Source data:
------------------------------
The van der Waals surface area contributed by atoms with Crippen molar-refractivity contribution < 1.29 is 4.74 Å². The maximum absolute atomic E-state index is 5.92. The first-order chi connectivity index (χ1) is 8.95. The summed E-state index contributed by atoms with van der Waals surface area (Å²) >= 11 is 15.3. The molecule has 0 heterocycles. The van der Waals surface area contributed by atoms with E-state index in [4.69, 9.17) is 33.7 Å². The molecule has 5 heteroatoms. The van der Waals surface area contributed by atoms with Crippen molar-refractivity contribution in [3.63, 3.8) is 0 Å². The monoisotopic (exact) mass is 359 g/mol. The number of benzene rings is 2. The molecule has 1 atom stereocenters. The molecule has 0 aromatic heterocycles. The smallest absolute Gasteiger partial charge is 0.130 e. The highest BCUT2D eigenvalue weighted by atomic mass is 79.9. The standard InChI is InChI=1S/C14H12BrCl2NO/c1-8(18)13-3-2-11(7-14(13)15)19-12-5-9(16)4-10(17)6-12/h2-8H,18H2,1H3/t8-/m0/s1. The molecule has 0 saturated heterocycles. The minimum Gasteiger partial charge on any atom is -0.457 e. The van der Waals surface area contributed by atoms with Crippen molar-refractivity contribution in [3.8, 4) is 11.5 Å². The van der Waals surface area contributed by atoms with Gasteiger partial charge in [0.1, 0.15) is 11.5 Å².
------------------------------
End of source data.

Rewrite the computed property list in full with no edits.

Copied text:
The van der Waals surface area contributed by atoms with Crippen molar-refractivity contribution < 1.29 is 4.74 Å². The maximum absolute atomic E-state index is 5.92. The first-order chi connectivity index (χ1) is 8.95. The summed E-state index contributed by atoms with van der Waals surface area (Å²) >= 11 is 15.3. The molecule has 0 heterocycles. The van der Waals surface area contributed by atoms with E-state index in [4.69, 9.17) is 33.7 Å². The molecule has 5 heteroatoms. The van der Waals surface area contributed by atoms with Crippen molar-refractivity contribution in [3.63, 3.8) is 0 Å². The monoisotopic (exact) mass is 359 g/mol. The number of benzene rings is 2. The molecule has 1 atom stereocenters. The molecule has 0 aromatic heterocycles. The smallest absolute Gasteiger partial charge is 0.130 e. The highest BCUT2D eigenvalue weighted by atomic mass is 79.9. The standard InChI is InChI=1S/C14H12BrCl2NO/c1-8(18)13-3-2-11(7-14(13)15)19-12-5-9(16)4-10(17)6-12/h2-8H,18H2,1H3/t8-/m0/s1. The molecule has 0 saturated heterocycles. The minimum Gasteiger partial charge on any atom is -0.457 e. The van der Waals surface area contributed by atoms with Crippen molar-refractivity contribution in [3.8, 4) is 11.5 Å². The van der Waals surface area contributed by atoms with Gasteiger partial charge in [0.1, 0.15) is 11.5 Å².